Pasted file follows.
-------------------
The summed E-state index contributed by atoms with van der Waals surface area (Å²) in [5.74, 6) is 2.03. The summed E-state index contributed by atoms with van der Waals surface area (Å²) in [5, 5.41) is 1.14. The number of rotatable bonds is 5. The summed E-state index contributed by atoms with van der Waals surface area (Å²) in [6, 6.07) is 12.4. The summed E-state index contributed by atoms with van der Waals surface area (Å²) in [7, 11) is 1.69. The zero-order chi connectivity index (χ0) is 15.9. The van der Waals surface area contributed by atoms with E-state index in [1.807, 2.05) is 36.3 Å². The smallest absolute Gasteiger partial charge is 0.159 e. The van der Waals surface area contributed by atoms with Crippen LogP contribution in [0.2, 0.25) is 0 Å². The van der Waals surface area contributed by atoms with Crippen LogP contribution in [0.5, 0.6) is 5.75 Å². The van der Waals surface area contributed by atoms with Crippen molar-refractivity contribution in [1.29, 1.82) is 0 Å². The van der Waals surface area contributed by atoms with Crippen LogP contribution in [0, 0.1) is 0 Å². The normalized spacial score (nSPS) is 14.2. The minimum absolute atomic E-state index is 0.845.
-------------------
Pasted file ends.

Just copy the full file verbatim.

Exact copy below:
The summed E-state index contributed by atoms with van der Waals surface area (Å²) in [5.74, 6) is 2.03. The summed E-state index contributed by atoms with van der Waals surface area (Å²) in [5, 5.41) is 1.14. The number of rotatable bonds is 5. The summed E-state index contributed by atoms with van der Waals surface area (Å²) in [6, 6.07) is 12.4. The summed E-state index contributed by atoms with van der Waals surface area (Å²) in [7, 11) is 1.69. The zero-order chi connectivity index (χ0) is 15.9. The van der Waals surface area contributed by atoms with E-state index in [1.807, 2.05) is 36.3 Å². The smallest absolute Gasteiger partial charge is 0.159 e. The van der Waals surface area contributed by atoms with Crippen LogP contribution in [0.2, 0.25) is 0 Å². The van der Waals surface area contributed by atoms with Crippen LogP contribution in [0.5, 0.6) is 5.75 Å². The van der Waals surface area contributed by atoms with Crippen molar-refractivity contribution in [1.29, 1.82) is 0 Å². The van der Waals surface area contributed by atoms with Crippen LogP contribution in [0, 0.1) is 0 Å². The normalized spacial score (nSPS) is 14.2. The minimum absolute atomic E-state index is 0.845.